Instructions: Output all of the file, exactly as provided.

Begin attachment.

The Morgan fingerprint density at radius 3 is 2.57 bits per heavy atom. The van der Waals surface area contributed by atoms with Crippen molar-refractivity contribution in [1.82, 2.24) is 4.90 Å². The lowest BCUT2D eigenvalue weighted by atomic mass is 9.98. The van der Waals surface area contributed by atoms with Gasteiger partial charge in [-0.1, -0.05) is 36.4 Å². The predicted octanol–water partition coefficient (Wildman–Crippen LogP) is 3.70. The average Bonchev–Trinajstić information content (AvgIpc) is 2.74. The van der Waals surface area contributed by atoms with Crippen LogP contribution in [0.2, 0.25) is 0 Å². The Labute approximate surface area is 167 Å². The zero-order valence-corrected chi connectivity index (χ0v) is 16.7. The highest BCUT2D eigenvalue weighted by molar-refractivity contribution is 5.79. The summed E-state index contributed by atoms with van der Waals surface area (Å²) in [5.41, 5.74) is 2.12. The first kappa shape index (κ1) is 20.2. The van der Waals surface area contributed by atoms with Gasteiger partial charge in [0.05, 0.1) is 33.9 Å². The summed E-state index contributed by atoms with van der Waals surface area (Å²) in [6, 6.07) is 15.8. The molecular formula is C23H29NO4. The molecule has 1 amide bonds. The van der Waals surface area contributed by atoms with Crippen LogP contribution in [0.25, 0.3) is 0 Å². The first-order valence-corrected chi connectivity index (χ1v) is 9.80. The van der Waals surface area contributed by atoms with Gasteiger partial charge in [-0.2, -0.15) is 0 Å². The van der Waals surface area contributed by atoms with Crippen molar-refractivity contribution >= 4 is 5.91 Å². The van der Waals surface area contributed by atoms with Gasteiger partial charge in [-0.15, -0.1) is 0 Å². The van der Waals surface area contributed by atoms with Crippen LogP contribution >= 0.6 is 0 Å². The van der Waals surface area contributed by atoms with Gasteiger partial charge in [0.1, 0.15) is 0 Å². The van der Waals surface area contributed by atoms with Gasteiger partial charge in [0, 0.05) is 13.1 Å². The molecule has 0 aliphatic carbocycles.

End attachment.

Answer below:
The Morgan fingerprint density at radius 3 is 2.57 bits per heavy atom. The van der Waals surface area contributed by atoms with Crippen molar-refractivity contribution in [1.82, 2.24) is 4.90 Å². The lowest BCUT2D eigenvalue weighted by atomic mass is 9.98. The van der Waals surface area contributed by atoms with Gasteiger partial charge in [-0.1, -0.05) is 36.4 Å². The predicted octanol–water partition coefficient (Wildman–Crippen LogP) is 3.70. The average Bonchev–Trinajstić information content (AvgIpc) is 2.74. The van der Waals surface area contributed by atoms with Crippen LogP contribution in [0.2, 0.25) is 0 Å². The Labute approximate surface area is 167 Å². The zero-order valence-corrected chi connectivity index (χ0v) is 16.7. The highest BCUT2D eigenvalue weighted by molar-refractivity contribution is 5.79. The summed E-state index contributed by atoms with van der Waals surface area (Å²) in [5.41, 5.74) is 2.12. The first kappa shape index (κ1) is 20.2. The van der Waals surface area contributed by atoms with Gasteiger partial charge in [0.05, 0.1) is 33.9 Å². The summed E-state index contributed by atoms with van der Waals surface area (Å²) in [6, 6.07) is 15.8. The molecular formula is C23H29NO4. The molecule has 1 amide bonds. The van der Waals surface area contributed by atoms with Crippen LogP contribution in [0.25, 0.3) is 0 Å². The first-order valence-corrected chi connectivity index (χ1v) is 9.80. The van der Waals surface area contributed by atoms with Gasteiger partial charge in [-0.2, -0.15) is 0 Å². The van der Waals surface area contributed by atoms with Crippen molar-refractivity contribution >= 4 is 5.91 Å². The van der Waals surface area contributed by atoms with Gasteiger partial charge in [-0.15, -0.1) is 0 Å². The van der Waals surface area contributed by atoms with Crippen LogP contribution >= 0.6 is 0 Å². The van der Waals surface area contributed by atoms with Gasteiger partial charge in [0.1, 0.15) is 0 Å². The van der Waals surface area contributed by atoms with Gasteiger partial charge in [0, 0.05) is 13.1 Å². The molecule has 0 aliphatic carbocycles.